If it fills the ecological niche of an <X>, and it looks like and has many of the same genes as an <X>, is it not an <X>?

There's a bit of sci-fi fun in Neal Stephenson's wonderful "Seveneves"[0] where people are trying to re-populate the earth with animals after a planet-wide extinction event. They originally tried to make exactly the same wolves and lynx and rabbits and so on, but eventually realized they could just make "big pack dog animal" and "stalking cat animal" to fill the niches and let evolution do the fine tuning for them.

[0]https://en.wikipedia.org/wiki/Seveneves


I forgot about that part!

I think many of us skimmed the last third of Seveneves.

I have doubts as to the survivability of any 'mammoth' produced. The ancient animals were part of an ecosystem long extinct. Their gut biome for instance is long gone. While they might gestate something and even bring it to term, it could die in days because it can't live in this world without a parent mammoth to donate its biome.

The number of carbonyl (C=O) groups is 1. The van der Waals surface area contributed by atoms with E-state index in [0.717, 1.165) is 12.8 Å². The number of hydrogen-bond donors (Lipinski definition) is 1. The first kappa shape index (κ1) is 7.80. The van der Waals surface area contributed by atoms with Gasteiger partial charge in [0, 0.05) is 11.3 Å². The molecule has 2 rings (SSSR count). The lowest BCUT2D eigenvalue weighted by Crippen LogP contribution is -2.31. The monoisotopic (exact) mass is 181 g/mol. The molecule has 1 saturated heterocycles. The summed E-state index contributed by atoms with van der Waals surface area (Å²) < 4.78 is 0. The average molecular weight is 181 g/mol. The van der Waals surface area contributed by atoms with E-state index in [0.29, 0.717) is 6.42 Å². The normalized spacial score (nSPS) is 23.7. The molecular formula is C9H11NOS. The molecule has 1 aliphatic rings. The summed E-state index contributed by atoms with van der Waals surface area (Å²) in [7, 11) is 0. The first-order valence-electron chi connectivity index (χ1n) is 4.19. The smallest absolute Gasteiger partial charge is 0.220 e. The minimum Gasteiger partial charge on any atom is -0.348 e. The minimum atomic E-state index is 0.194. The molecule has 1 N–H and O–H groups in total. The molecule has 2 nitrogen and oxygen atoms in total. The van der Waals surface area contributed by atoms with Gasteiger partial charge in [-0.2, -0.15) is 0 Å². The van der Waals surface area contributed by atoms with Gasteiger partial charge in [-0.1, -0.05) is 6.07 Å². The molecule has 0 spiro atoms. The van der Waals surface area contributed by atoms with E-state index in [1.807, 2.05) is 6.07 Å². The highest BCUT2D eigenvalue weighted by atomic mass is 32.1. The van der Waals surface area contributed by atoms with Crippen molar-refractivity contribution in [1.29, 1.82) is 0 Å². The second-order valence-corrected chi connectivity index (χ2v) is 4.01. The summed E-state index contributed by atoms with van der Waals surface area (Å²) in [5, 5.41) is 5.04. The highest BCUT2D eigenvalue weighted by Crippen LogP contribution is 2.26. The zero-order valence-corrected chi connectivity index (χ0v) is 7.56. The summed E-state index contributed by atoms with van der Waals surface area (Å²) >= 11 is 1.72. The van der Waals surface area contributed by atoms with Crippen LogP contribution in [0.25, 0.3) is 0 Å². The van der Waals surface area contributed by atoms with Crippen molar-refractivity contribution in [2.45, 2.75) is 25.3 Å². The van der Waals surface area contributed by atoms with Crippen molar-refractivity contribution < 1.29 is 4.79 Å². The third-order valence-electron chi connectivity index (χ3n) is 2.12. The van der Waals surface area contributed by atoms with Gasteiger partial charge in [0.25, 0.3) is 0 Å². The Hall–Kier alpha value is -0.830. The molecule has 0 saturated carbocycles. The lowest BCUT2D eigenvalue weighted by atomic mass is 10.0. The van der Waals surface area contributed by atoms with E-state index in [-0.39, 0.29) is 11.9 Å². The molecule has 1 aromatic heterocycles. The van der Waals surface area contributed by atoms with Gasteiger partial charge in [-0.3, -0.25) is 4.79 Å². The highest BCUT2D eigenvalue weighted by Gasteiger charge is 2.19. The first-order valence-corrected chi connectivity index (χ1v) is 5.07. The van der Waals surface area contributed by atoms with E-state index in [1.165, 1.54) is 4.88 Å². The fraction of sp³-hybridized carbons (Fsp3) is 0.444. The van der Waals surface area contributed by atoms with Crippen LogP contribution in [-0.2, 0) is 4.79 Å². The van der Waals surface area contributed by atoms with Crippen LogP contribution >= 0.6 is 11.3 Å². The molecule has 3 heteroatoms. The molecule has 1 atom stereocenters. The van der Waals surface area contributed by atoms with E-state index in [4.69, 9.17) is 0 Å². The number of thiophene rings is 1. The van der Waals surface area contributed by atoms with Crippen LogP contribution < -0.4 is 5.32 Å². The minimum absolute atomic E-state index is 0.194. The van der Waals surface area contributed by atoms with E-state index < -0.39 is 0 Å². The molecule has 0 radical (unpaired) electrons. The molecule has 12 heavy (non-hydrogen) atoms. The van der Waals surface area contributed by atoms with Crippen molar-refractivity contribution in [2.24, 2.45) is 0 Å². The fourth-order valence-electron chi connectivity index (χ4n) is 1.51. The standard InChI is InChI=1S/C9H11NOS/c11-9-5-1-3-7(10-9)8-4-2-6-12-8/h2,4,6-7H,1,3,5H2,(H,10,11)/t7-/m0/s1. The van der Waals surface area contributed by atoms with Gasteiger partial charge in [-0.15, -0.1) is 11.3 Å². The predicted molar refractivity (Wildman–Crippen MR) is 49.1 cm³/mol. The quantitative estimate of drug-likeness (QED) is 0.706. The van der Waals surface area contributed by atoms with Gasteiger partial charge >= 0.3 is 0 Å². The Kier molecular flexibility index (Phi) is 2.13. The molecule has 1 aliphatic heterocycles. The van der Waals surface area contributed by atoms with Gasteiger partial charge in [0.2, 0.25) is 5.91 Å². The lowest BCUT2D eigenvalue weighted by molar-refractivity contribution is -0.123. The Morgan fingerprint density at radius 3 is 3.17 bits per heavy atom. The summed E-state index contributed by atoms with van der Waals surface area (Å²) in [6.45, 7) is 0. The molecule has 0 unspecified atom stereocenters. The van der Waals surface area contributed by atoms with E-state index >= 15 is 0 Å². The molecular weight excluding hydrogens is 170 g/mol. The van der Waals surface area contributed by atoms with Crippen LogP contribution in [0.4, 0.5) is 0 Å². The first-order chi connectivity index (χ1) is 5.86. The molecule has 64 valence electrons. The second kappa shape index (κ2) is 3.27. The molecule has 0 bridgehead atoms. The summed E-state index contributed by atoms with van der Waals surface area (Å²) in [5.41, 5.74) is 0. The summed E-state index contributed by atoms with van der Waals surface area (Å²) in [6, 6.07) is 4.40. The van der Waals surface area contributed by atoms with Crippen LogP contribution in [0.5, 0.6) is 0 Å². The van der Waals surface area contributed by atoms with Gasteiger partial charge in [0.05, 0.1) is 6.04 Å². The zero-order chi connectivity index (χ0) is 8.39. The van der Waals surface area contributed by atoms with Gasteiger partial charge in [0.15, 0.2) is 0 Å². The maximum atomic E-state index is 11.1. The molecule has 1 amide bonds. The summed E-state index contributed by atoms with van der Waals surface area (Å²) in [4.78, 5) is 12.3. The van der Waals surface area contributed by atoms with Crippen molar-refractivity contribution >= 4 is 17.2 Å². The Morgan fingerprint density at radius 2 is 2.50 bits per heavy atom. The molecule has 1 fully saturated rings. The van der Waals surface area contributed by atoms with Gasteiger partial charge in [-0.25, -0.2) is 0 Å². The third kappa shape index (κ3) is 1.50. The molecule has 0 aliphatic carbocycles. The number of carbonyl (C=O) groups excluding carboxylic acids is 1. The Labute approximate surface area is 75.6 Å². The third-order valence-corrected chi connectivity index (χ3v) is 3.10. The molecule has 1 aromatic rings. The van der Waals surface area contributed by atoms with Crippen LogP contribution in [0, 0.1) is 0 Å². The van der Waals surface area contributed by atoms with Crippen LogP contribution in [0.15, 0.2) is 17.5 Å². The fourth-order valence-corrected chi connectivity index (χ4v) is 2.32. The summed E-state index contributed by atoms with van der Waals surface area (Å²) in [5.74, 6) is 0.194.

I think this is considerably more difficult than they think, genomes are more than just throwing genes together. It’s a finely tuned symphony made by evolution, epigenetic silencing and signaling, gene position. I suspect it doesn’t work at all but if they got something it would be more like the centaurs in Fallout. I also think there are ethical questions whether that baby “mammoth” being born would ask to be created in that failed way.

https://fallout.fandom.com/wiki/Centaur


Maybe not that difficult. We already have sequenced the mammoth genome [1]. We have CRISPR technology. We can do a diff between the mammoth genome and the elephant one, and we start editing the elephant one small segment at a time, like in a game of word ladder. We IV fertilize an elephant female, and we get a hybrid. After a few steps, we might end up with an actual mammoth.